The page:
Facebook knows way too much about all of us, but it’s not the only company hoarding everyone’s private data. Google knows just as much about us as Facebook (if not more), and that should trouble you, even if that data hasn’t been used as recklessly – at least, not that we know of.
When it comes to basic personal info, both companies are on pretty even footing. Assuming you feed them a normal amount of information, Facebook and Google both know your age, gender, where you live, your social circle, what you do for a living, and your general interests.
If you don’t like either platform knowing this information about you, there’s not much you can do about it. Even deleting your account won’t work. Facebook has admitted to creating “shadow profiles” for non-users, and according to The Wall Street Journal, Google likely does the same thing.
Google’s great data advantage: Android and Maps
If you use an Android phone, your entire history of calls and text messages is accessible by Google. It’s unclear if Google is personally storing all that data, though it does offer access to the information in some cases. As for Facebook, the company used its Messenger app to grab call and text history from Android users for years.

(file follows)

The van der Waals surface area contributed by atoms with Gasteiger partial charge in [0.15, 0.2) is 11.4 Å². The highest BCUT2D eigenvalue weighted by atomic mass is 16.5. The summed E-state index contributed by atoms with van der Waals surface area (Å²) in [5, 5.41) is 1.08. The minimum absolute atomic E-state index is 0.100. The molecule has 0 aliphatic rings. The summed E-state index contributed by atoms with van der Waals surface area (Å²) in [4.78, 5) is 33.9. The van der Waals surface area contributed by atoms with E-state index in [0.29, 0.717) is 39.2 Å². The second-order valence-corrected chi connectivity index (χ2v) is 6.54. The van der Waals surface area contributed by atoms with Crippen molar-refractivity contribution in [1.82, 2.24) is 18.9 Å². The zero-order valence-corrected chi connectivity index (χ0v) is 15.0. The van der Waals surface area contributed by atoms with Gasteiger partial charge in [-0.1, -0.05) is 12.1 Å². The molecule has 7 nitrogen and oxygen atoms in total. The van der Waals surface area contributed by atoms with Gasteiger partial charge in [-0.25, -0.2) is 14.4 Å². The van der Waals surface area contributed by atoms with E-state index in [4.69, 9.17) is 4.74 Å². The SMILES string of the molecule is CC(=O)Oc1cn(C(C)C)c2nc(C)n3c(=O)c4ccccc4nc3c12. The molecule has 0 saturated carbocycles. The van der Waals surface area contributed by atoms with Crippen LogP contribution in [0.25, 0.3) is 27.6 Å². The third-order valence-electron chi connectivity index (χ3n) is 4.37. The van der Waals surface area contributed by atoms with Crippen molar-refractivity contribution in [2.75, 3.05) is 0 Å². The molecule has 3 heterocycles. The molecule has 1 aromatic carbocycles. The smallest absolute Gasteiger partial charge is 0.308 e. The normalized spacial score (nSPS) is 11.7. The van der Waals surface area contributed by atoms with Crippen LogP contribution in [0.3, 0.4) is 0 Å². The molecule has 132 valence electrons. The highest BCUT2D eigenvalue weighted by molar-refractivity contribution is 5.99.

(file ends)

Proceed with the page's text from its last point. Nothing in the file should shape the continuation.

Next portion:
One area where Google easily beats Facebook is its location tracking. Thanks to the popularity of Google Maps, the company has a detailed account of pretty much every place you’ve even been, and can easily geo-target advertising your way. (You can check out your own Google Maps history here, or click on “Manage Location History” in the bottom right corner to switch it off.)
Google dominance in search and video (YouTube) also gives it more data to play with. (You can see your entire YouTube search history right here.) Both companies also have a pretty substantial record of any events you’ve attended in the past thanks to Google Calendar and Facebook Events.
Take a peek at big tech’s data dumps
At the end of the day, there’s a simple way to gauge which technology giant knows more about you. Facebook and Google both offer the option to download a file with (almost) everything they know about you, but Google’s is a lot bigger. When Al Jazeera compared them, Google’s file came in at 5.5GB (or “roughly three million Word documents”) while Facebook’s was just 600MB (“roughly 400,000 Word documents.”)
Clearly, Google still has a big lead on Facebook, especially when it comes to your location and search history. We just hope the search giant doesn’t have its own Cambridge Analytica scandal waiting in the wings.